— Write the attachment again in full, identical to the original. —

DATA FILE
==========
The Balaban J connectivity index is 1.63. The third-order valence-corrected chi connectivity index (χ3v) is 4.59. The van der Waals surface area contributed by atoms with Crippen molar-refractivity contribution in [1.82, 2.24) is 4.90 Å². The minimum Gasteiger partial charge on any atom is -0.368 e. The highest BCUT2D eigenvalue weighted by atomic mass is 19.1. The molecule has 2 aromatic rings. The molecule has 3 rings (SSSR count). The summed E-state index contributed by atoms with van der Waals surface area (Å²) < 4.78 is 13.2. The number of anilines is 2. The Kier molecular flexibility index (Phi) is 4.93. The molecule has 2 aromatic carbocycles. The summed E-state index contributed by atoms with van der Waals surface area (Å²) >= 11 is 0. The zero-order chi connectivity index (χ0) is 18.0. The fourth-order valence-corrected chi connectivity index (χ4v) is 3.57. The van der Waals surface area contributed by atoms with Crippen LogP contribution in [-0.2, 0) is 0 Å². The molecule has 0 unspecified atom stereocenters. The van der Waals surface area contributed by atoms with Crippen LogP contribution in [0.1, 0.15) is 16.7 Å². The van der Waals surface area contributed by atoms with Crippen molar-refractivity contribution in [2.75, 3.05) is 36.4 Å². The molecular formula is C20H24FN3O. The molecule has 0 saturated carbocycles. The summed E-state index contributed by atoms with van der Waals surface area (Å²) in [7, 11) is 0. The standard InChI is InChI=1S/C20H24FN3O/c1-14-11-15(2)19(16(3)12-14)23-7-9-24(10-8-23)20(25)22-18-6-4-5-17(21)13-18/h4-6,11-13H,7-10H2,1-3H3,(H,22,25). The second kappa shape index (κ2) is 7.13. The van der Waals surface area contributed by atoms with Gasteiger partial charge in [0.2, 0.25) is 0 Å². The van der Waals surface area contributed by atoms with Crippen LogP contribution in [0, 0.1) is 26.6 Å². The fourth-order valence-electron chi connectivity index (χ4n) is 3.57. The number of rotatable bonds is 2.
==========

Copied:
The Balaban J connectivity index is 1.63. The third-order valence-corrected chi connectivity index (χ3v) is 4.59. The van der Waals surface area contributed by atoms with Crippen molar-refractivity contribution in [1.82, 2.24) is 4.90 Å². The minimum Gasteiger partial charge on any atom is -0.368 e. The highest BCUT2D eigenvalue weighted by atomic mass is 19.1. The molecule has 2 aromatic rings. The molecule has 3 rings (SSSR count). The summed E-state index contributed by atoms with van der Waals surface area (Å²) < 4.78 is 13.2. The number of anilines is 2. The Kier molecular flexibility index (Phi) is 4.93. The molecule has 2 aromatic carbocycles. The summed E-state index contributed by atoms with van der Waals surface area (Å²) >= 11 is 0. The zero-order chi connectivity index (χ0) is 18.0. The fourth-order valence-corrected chi connectivity index (χ4v) is 3.57. The van der Waals surface area contributed by atoms with Crippen LogP contribution in [-0.2, 0) is 0 Å². The molecule has 0 unspecified atom stereocenters. The van der Waals surface area contributed by atoms with Crippen LogP contribution in [0.1, 0.15) is 16.7 Å². The van der Waals surface area contributed by atoms with Crippen molar-refractivity contribution in [2.75, 3.05) is 36.4 Å². The molecular formula is C20H24FN3O. The molecule has 0 saturated carbocycles. The summed E-state index contributed by atoms with van der Waals surface area (Å²) in [7, 11) is 0. The standard InChI is InChI=1S/C20H24FN3O/c1-14-11-15(2)19(16(3)12-14)23-7-9-24(10-8-23)20(25)22-18-6-4-5-17(21)13-18/h4-6,11-13H,7-10H2,1-3H3,(H,22,25). The second kappa shape index (κ2) is 7.13. The van der Waals surface area contributed by atoms with Gasteiger partial charge in [0.2, 0.25) is 0 Å². The van der Waals surface area contributed by atoms with Crippen LogP contribution in [0, 0.1) is 26.6 Å². The fourth-order valence-electron chi connectivity index (χ4n) is 3.57. The number of rotatable bonds is 2.